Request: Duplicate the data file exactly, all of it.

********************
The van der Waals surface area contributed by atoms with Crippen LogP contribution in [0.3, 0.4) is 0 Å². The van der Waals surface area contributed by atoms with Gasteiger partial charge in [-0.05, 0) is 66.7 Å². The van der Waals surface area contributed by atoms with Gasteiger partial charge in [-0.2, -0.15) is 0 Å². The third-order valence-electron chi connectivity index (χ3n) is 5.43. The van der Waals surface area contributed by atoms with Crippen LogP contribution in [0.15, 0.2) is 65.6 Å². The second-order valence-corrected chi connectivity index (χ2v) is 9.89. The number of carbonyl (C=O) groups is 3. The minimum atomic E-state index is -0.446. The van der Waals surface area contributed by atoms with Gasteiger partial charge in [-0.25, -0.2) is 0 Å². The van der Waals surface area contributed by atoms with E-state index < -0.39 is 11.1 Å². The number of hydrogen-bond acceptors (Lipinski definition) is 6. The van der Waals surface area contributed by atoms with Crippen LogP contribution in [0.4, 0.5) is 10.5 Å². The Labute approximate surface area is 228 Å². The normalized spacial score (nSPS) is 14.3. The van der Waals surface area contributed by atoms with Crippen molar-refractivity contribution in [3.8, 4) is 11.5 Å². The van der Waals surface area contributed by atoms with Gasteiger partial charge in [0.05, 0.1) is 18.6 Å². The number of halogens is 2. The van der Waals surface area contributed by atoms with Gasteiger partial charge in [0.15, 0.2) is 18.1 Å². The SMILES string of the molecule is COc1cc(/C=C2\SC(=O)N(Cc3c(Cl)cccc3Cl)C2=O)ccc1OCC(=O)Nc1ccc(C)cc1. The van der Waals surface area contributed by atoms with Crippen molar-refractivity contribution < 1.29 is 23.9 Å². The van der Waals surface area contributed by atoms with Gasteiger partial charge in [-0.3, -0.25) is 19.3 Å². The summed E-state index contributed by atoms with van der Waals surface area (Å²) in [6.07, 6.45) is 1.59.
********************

The van der Waals surface area contributed by atoms with Crippen LogP contribution in [0.3, 0.4) is 0 Å². The van der Waals surface area contributed by atoms with Gasteiger partial charge in [-0.05, 0) is 66.7 Å². The van der Waals surface area contributed by atoms with Gasteiger partial charge in [-0.2, -0.15) is 0 Å². The third-order valence-electron chi connectivity index (χ3n) is 5.43. The van der Waals surface area contributed by atoms with Crippen LogP contribution in [0.15, 0.2) is 65.6 Å². The second-order valence-corrected chi connectivity index (χ2v) is 9.89. The number of carbonyl (C=O) groups is 3. The minimum atomic E-state index is -0.446. The van der Waals surface area contributed by atoms with Gasteiger partial charge in [-0.25, -0.2) is 0 Å². The van der Waals surface area contributed by atoms with E-state index < -0.39 is 11.1 Å². The number of hydrogen-bond acceptors (Lipinski definition) is 6. The van der Waals surface area contributed by atoms with Crippen LogP contribution in [0.4, 0.5) is 10.5 Å². The Labute approximate surface area is 228 Å². The normalized spacial score (nSPS) is 14.3. The van der Waals surface area contributed by atoms with Crippen molar-refractivity contribution in [3.8, 4) is 11.5 Å². The van der Waals surface area contributed by atoms with Gasteiger partial charge in [0.05, 0.1) is 18.6 Å². The number of halogens is 2. The van der Waals surface area contributed by atoms with Gasteiger partial charge in [0.15, 0.2) is 18.1 Å². The SMILES string of the molecule is COc1cc(/C=C2\SC(=O)N(Cc3c(Cl)cccc3Cl)C2=O)ccc1OCC(=O)Nc1ccc(C)cc1. The van der Waals surface area contributed by atoms with Crippen molar-refractivity contribution < 1.29 is 23.9 Å². The van der Waals surface area contributed by atoms with Gasteiger partial charge in [-0.3, -0.25) is 19.3 Å². The summed E-state index contributed by atoms with van der Waals surface area (Å²) in [6.07, 6.45) is 1.59.